Well, D&D also has Lesser Animate Dead, which doesn't require the 25 gp, but functions almost exactly the same - the only real limit is that the raised creature has to be size Medium or smaller, where as Animate Dead has no limit on size. So essentially, it costs a little bit of onyx to raise a human back from the dead. A very small price.
And then those skeletons (we're assuming skeletons, right? Zombies are useless outside of combat in contrast to skeletons) can work infinitely without becoming tired, since skeletons are immune to fatigue. They pay for themselves quickly, assuming we're being forced to use Animate Dead and not its lesser casting.
We could also animate horses and other laboring animals. We can go back to horse-pulled wagons for most of our transportation, and we wouldn't have to spend money on oil or metal or plastic for cars. We don't need to feed them either.
Also, bones are pretty light. We could transport skeletons very easily to one another when we need some more.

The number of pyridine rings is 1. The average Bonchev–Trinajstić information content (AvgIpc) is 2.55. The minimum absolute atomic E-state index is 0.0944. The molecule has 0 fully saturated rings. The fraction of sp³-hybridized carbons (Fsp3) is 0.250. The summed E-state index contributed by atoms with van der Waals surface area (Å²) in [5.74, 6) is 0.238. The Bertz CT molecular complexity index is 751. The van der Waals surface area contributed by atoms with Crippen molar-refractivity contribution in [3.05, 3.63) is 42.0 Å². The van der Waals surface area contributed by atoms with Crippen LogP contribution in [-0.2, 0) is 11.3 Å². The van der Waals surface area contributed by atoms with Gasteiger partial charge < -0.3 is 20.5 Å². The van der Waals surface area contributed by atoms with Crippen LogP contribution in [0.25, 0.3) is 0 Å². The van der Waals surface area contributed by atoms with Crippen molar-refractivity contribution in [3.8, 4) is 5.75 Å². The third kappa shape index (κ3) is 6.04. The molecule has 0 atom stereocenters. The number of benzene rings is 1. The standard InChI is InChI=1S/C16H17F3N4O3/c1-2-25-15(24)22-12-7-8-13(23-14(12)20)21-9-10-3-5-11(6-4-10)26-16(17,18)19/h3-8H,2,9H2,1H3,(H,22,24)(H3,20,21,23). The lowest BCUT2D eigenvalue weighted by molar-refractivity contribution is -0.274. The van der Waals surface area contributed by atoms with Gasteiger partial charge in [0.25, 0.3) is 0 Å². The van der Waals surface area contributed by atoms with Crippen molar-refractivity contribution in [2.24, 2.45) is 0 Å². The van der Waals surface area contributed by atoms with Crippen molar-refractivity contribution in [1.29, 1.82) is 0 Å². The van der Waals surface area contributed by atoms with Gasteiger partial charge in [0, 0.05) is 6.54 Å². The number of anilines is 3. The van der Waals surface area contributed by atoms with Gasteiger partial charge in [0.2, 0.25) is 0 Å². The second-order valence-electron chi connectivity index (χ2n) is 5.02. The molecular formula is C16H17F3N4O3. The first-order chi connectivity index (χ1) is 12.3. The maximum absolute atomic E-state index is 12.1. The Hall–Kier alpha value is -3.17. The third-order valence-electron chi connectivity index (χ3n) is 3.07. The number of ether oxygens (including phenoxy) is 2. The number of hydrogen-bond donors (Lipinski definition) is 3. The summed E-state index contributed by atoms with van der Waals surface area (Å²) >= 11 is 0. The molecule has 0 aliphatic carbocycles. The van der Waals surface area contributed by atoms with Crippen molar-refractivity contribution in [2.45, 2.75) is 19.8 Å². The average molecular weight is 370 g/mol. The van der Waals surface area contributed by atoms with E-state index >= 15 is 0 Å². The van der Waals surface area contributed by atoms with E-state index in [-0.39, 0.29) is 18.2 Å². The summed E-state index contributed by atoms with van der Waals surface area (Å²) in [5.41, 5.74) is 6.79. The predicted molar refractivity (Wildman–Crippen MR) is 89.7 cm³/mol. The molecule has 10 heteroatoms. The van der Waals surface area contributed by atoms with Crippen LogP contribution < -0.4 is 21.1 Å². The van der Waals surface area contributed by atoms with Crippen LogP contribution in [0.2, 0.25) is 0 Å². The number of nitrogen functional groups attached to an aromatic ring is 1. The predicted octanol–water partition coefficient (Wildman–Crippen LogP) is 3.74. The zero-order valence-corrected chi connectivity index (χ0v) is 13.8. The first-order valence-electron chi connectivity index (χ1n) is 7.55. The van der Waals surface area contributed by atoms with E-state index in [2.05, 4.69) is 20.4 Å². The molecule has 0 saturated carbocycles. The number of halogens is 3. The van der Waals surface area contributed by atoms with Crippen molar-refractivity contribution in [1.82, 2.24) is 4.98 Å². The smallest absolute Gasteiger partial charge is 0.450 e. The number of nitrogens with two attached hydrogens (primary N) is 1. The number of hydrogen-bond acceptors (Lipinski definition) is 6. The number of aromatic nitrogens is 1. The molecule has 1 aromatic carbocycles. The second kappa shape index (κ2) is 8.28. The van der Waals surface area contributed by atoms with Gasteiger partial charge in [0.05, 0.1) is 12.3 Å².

The only real cost at this point is raising and training necromancers, which would require teachers, classrooms, etc. But I mean, I figure it wouldn't be any harder to animate a skeleton with magic than it is to make a Powerpoint. We could teach kids through their basic education system how to animate dead, so by the time they enter college, they can raise their own dead and control them.
Eventually, we'd have limited our only purpose to raise and control dead. All other jobs are taken up by skeletons. Moral conflict may crop up when we realize our purpose is really, really small, but I mean, we have computers and artificial intelligence doing so much for us right now. It wouldn't be significantly different. And if we had technology behind us, too, we'd still need innovators to create that as well.
I'm pretty sure the concept of Law having limits was a translation error. -Wanderlustwarrior